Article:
Michael McDermott bares his soul in ‘Stories’

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The comparisons to Bruce Springsteen, Tom Waits and Bob Dylan have plagued him since the onset.

For Chicago singer-songwriter-guitarist Michael McDermott, it’s been a quarter-century blessing and a curse.

“It drove me crazy when I was younger,” McDermott said with a chuckle during a recent phone conversation.“Iwish after 25 years it wouldn’t still have to be, ‘you sound like Springsteen.’ I studied all those guys, sure…. The comparisons to me and Springsteen’s first album drove me to grow my hair long and do drugs. [Laughs] It doesn’t bother me any more. I’m gonna be Keith Richards now.”

MICHAEL MCDERMOTT: MISCHIEF AND MISTLETOE With special guest: Heather Horton When: Dec. 21-23 Where: City Winery, 1200 W. Randolph Tickets: $25-$30 Info: citywinery.com/chicago

Comparisons be damned, McDermott worked hard to develop his own sound, getting his start playing Chicago’s coffee houses, bars and clubs all those years ago. He garnered a devoted following who connected with the intimate lyrics and the soulful strains of Americana, folk rock and blues that permeated hissongs. Toan even greater extent, McDermott developed a robustfollowing in the pubs and clubs of Ireland, England, the Netherlands, France, and especially Italy, where in 2009, he married the love of his life (and frequent background singer/duet partner) Heather Horton. They are parents to 5-year-old daughter Willie.

But grand-scale fame, the kind that gets you arena tours and Grammys and the usual entourage of hangers-on has eluded the 46-year-old singer. But that’s all in how you perceive fame, he said.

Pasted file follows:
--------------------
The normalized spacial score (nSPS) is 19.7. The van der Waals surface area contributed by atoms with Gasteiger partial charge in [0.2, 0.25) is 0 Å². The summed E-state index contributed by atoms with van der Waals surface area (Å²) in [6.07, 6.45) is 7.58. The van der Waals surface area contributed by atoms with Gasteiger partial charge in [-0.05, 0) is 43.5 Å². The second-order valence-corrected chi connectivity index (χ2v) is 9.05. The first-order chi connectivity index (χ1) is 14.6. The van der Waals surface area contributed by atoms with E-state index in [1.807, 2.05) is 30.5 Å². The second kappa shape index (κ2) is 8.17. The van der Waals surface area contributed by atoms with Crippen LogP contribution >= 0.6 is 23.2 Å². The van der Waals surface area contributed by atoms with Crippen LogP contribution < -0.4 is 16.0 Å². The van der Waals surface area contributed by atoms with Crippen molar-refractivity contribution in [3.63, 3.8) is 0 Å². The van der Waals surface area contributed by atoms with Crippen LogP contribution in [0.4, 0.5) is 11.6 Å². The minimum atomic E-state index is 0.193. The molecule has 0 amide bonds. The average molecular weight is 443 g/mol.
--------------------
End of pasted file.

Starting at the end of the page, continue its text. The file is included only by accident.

“I know when people ask me, ‘Why aren’t you more famous?’, they mean it well,” McDermott said. “Why wasn’t I more exposed as an artist? I don’t know, man. I have great fans here. I go to other countries and it’s amazing. But I’m doing great. It’s just different now. The dream of playing the United Center may not be anymore, but three nights at City Winery is f—–g great!”

The three nights he’s referring to are his upcoming gig at the near West Side venue, where he, Horton and their band will present “Mischief and Mistletoe: A Christmas Show,” the singer’s annual homage to the holidays and his own catalog.

“It started three years ago,” he said, citing “Silent Night,” “O Come, All Ye Faithful” and Joni Mitchell’s “River” among his favorite Christmas songs. “We have Victorian carolers so it’s a very ‘back in time’ vibe. The first night is an all-acoustic, all-request show. The next two nights, because the people have spoken: ‘We want to dance at a Michael McDermott Show!’, we do a 25-year greatest hits/retrospective of my music. But all three nights will definitely be a little Christmas-y.”

That 25 years now includes McDermott’s latest band, The Westies, (the name borrowed from the ruthless Irish gangwho ruled New York’s Hell’s Kitchen in the 1960s and ’70s, and depicted in TJ English’s best-selling book “The Westies: Inside New York’s Irish Mob”).

The band’s first album, “West Side Stories,” is, dare I say it, very Springsteen-ish, awash with McDermott’s rough-edged vocals and passionate, honest lyrics that tell tales of pain, sorrow, and even hope. The songs, haunting and poetic, are stripped bare (acoustic guitar is the order of the day) and written from what McDermott says he “knows.” His past has been tumultuous to say the least; his early fame wentcrashing down amid the usual trappings of sex, drugs and rock and roll. Even jail. He slowly emerged from all of it (he’s been sober, again, for two years now).

“The topics [on ‘West Side Stories’] are painful, but I write what I know, what I come from. A lot of that was painful and even ugly. There’s stuff that messes you up inside, and you learn from it. You write from that place. … Every Christmas Eve I watch ‘It’s a Wonderful Life’ by myself. I look back at my life as if I had never been born. … I love it all, even the darkness. You can’t have light if you don’t recognize the darkness. Sometimes I can’t believe I made it out alive. … Today I’m in a much better place. I’m not going back.”

Note: Michael McDermott’s next album will be a solo effort, scheduled for release in April 2016.

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